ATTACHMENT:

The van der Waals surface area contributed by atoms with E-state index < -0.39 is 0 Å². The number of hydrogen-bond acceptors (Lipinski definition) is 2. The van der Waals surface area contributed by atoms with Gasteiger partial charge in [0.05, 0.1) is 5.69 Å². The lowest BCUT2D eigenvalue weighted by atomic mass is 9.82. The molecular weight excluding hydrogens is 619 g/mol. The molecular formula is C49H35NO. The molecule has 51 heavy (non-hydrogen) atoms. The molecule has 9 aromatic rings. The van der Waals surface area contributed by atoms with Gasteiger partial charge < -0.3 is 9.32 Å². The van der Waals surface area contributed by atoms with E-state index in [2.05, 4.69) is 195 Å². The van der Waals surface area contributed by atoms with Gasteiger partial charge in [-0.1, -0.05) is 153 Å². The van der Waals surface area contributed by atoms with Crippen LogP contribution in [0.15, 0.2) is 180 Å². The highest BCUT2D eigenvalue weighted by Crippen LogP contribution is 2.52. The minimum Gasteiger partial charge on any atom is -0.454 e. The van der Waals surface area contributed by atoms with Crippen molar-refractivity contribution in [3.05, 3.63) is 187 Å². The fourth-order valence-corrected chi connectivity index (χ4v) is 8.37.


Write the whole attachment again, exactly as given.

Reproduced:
The van der Waals surface area contributed by atoms with E-state index < -0.39 is 0 Å². The number of hydrogen-bond acceptors (Lipinski definition) is 2. The van der Waals surface area contributed by atoms with Gasteiger partial charge in [0.05, 0.1) is 5.69 Å². The lowest BCUT2D eigenvalue weighted by atomic mass is 9.82. The molecular weight excluding hydrogens is 619 g/mol. The molecular formula is C49H35NO. The molecule has 51 heavy (non-hydrogen) atoms. The molecule has 9 aromatic rings. The van der Waals surface area contributed by atoms with Gasteiger partial charge < -0.3 is 9.32 Å². The van der Waals surface area contributed by atoms with E-state index in [2.05, 4.69) is 195 Å². The van der Waals surface area contributed by atoms with Gasteiger partial charge in [-0.1, -0.05) is 153 Å². The van der Waals surface area contributed by atoms with Crippen LogP contribution in [0.15, 0.2) is 180 Å². The highest BCUT2D eigenvalue weighted by Crippen LogP contribution is 2.52. The minimum Gasteiger partial charge on any atom is -0.454 e. The van der Waals surface area contributed by atoms with Crippen molar-refractivity contribution in [3.05, 3.63) is 187 Å². The fourth-order valence-corrected chi connectivity index (χ4v) is 8.37.